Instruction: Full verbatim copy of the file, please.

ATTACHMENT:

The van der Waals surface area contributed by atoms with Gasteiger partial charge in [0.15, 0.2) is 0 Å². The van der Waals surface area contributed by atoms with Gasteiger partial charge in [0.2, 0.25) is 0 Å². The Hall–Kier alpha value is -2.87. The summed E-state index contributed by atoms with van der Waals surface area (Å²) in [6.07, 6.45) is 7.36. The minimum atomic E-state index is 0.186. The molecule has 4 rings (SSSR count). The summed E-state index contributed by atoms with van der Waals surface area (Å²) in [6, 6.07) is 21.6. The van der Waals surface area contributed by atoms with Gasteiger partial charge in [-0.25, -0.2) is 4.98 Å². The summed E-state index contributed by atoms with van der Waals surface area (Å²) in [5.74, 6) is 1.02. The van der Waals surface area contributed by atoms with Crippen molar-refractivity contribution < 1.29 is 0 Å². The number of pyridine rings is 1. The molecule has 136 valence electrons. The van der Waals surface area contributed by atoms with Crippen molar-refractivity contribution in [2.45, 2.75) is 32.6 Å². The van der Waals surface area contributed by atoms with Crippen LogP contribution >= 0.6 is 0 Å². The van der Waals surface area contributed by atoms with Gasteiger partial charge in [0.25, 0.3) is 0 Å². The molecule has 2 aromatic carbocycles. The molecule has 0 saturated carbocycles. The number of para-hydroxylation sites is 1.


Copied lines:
The van der Waals surface area contributed by atoms with Gasteiger partial charge in [0.15, 0.2) is 0 Å². The van der Waals surface area contributed by atoms with Gasteiger partial charge in [0.2, 0.25) is 0 Å². The Hall–Kier alpha value is -2.87. The summed E-state index contributed by atoms with van der Waals surface area (Å²) in [6.07, 6.45) is 7.36. The minimum atomic E-state index is 0.186. The molecule has 4 rings (SSSR count). The summed E-state index contributed by atoms with van der Waals surface area (Å²) in [6, 6.07) is 21.6. The van der Waals surface area contributed by atoms with Gasteiger partial charge in [-0.25, -0.2) is 4.98 Å². The summed E-state index contributed by atoms with van der Waals surface area (Å²) in [5.74, 6) is 1.02. The van der Waals surface area contributed by atoms with Crippen molar-refractivity contribution < 1.29 is 0 Å². The number of pyridine rings is 1. The molecule has 136 valence electrons. The van der Waals surface area contributed by atoms with Crippen molar-refractivity contribution in [2.45, 2.75) is 32.6 Å². The van der Waals surface area contributed by atoms with Crippen LogP contribution >= 0.6 is 0 Å². The van der Waals surface area contributed by atoms with Gasteiger partial charge in [0.25, 0.3) is 0 Å². The molecule has 2 aromatic carbocycles. The molecule has 0 saturated carbocycles. The number of para-hydroxylation sites is 1.